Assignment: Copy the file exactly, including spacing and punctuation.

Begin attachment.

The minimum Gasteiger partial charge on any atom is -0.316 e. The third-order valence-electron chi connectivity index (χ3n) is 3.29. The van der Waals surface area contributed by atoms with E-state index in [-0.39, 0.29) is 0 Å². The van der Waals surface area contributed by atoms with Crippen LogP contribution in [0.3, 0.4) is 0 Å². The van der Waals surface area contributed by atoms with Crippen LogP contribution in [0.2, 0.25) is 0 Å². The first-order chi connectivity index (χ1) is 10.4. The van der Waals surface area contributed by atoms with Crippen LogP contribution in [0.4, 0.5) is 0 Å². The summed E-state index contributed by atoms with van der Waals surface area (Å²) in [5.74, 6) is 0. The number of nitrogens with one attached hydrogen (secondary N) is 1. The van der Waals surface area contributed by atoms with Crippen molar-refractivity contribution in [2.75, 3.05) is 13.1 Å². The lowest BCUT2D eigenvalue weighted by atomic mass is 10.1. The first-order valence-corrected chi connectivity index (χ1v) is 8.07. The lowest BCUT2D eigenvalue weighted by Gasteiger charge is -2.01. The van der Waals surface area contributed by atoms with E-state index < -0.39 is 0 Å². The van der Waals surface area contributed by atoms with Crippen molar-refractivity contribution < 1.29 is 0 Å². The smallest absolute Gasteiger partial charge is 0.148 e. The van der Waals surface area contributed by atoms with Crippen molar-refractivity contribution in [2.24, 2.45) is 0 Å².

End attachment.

The minimum Gasteiger partial charge on any atom is -0.316 e. The third-order valence-electron chi connectivity index (χ3n) is 3.29. The van der Waals surface area contributed by atoms with E-state index in [-0.39, 0.29) is 0 Å². The van der Waals surface area contributed by atoms with Crippen LogP contribution in [0.3, 0.4) is 0 Å². The van der Waals surface area contributed by atoms with Crippen LogP contribution in [0.2, 0.25) is 0 Å². The first-order chi connectivity index (χ1) is 10.4. The van der Waals surface area contributed by atoms with Crippen LogP contribution in [0.4, 0.5) is 0 Å². The summed E-state index contributed by atoms with van der Waals surface area (Å²) in [5.74, 6) is 0. The number of nitrogens with one attached hydrogen (secondary N) is 1. The van der Waals surface area contributed by atoms with Crippen molar-refractivity contribution in [2.75, 3.05) is 13.1 Å². The lowest BCUT2D eigenvalue weighted by atomic mass is 10.1. The first-order valence-corrected chi connectivity index (χ1v) is 8.07. The lowest BCUT2D eigenvalue weighted by Gasteiger charge is -2.01. The van der Waals surface area contributed by atoms with E-state index < -0.39 is 0 Å². The van der Waals surface area contributed by atoms with Crippen molar-refractivity contribution < 1.29 is 0 Å². The smallest absolute Gasteiger partial charge is 0.148 e. The van der Waals surface area contributed by atoms with Crippen molar-refractivity contribution in [2.24, 2.45) is 0 Å².